Renewed demand for manufacturing space — especially for a facility equipped to take in immense amounts of electrical power — makes the soon-to-be-vacated Twin Creeks Technologies building in Senatobia a strong bet to attract a buyer or tenant.
So say economic development specialists and real estate professionals in assessing the future of the 85,000-square-foot solar-panel plant built with a $16-million loan from the Mississippi Development Authority.
The MDA’s bet on Twin Creeks went south after the California-based start-up company failed to reach market with its solar photovoltaic panels. A Boston company that bought Twin Creeks’ assets won’t take over its agreement with Mississippi, the Associated Press reports.
Twin Creeks had agreed to invest at least $132 million and create at least 500 jobs in exchange for loans, tax breaks and other aid.
While the likelihood is strong the state can find a buyer or tenant for the Twin Creeks plant, the approximately $10 million in specialized manufacturing equipment is unlikely to draw much interest, said Ed Bee, a New Orleans-based certified economic development specialist who specializes in the energy sector.
In selling or leasing the building and seeking a buyer for Twin Creeks’ equipment, Mississippi must compete with other failed solar plants and equipment on the market, said Bee, president and founder of Taimerica Management Co.
For instance, Germany’s Schott Solar is shopping a fully equipped 200,000-square-foot factory it opened in Albuquerque, N.M., in 2009 but abruptly closed in July. The plant employed 250 people and had been expected to grow its workforce to around 500. It made PV and concentrating solar power modules and components.
“They probably have the same situation you have in Mississippi,” Bee said, referring to New Mexico economic development recruiters who provided Schott with $16 million or so in infrastructure improvements as an incentive for opening the plant.
It will be a challenge for both Schott and the MDA to find takers for their abandoned solar panel manufacturing equipment, Bee said. “I’d say it’s kind of remote, unless you just basically give it away.”
On the other hand, the Senatobia building should draw ample interest, Bee said. “There could be a real demand for the building. There is a real shortage of good quality industrial buildings around the Southeast.”
The new user need not be in the solar power business, he noted. “The opportunity for marketing the building for some alternative users could be pretty strong.”
The building’s ability to accommodate a huge amount of power usage makes it especially attractive, according to Bee.
With the recession, very few buildings of the kind built for Twin Creeks have been constructed in recent years, creating a dearth of inventory, he said.
Bee added the building’s 85,000-square-foot size adds to its attractiveness, with current demand being strongest for buildings sized from 60,000 square feet to 100,000 square feet.
Its proximity to Interstate 55 and approximate 30-mile distance to Memphis International Airport further increase its appeal, he said.
Senatobia Mayor Alan Callicott said he thinks the building will get a lot of interest and noted having Northwest Mississippi Community College as a resource for training a company’s workers should add to the appeal.
Though custom-made for solar panel manufacturing, the building “is perfect” for just about any kind of technology company, Callicott said.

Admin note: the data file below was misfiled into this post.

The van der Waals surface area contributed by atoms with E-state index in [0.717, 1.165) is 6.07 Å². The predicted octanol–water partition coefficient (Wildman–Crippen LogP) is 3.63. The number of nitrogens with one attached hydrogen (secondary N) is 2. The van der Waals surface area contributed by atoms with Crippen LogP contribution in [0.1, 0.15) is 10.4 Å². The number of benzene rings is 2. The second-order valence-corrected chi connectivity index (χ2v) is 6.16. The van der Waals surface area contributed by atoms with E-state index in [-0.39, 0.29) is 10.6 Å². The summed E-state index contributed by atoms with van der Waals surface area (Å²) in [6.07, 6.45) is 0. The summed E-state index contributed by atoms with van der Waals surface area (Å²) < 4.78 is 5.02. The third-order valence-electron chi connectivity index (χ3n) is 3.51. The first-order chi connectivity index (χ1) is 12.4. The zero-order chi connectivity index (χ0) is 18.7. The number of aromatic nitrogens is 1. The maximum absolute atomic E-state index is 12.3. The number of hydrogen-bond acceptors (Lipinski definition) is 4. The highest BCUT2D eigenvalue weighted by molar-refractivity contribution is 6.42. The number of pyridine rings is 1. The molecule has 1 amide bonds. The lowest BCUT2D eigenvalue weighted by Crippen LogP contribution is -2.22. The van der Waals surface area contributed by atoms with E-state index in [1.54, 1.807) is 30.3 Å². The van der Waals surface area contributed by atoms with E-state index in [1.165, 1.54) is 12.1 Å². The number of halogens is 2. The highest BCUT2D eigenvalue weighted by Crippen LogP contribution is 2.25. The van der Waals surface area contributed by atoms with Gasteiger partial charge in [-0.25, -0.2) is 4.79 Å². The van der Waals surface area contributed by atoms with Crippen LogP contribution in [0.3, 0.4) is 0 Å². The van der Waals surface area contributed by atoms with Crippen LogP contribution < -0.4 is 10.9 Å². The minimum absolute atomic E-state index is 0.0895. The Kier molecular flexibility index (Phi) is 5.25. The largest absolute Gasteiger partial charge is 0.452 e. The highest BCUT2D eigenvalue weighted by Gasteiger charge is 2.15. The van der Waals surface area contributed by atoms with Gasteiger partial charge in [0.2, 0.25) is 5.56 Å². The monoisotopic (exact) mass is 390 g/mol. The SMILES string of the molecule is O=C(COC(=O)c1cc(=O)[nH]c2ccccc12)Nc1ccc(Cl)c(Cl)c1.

A group of business people from San Francisco noted that potential on a visit a couple of weeks ago to look over the Twin Creeks equipment. “They were standing in the lobby and looked around and said Hewlett-Packard could move in here next week.”
Callicott said he thinks the highest and best use would be a single user rather than several tenants sharing the building.
Patrick Burke, a senior vice president with the CB Richard Ellis commercial real estate firm in Memphis, is marketing a nearby 200,000-square-foot BMW parts distribution center. Interest in industrial space overall has picked up in the past six months, he said, but added prospects want lease discounts and other incentives.
The MDA or Senatobia may have to put more incentives on the table to attract a user, Burke predicted.
The main thing, though, is that national and international manufacturers seem to be on the hunt for space, he added. “People are ready to do business, based on the interest we’ve had.”
Lee Katz, an Atlanta-based specialist in finding buyers for distressed commercial properties, said he thinks the “real estate funk” of the past four to five years is slowly lifting. Though it is still difficult to find takers for large vacant properties, “for the right price there are people who are interested,” said Katz, chairman of turnaround firm Grisanti, Galef & Goldress.
Katz, who is marketing the vacant Roberts Walthall Hotel in downtown Jackson, said dollars unavailable to buyers four years ago are now available. “It’s just a matter of finding the right match,” he said. “Some very good mortgage financing is out there.”
While Callicott may have his fingers crossed that another solar panel maker will take over the Twin Creek’s plant, Taimerica’s Bee would advise him not to get his hopes too high.
The sector is in a sustained slump that has pushed down both demand and prices for its products, he said, citing the low cost of natural gas and the emergence of converting shale oil to crude as a viable option.
What’s more, the Chinese are undercutting prices worldwide, added Bee.
A few years ago when Mississippi and others made their bets on solar, everyone expected the per watt price to go from $7 to $15, Bee said. “Instead, it’s now going for $3.”
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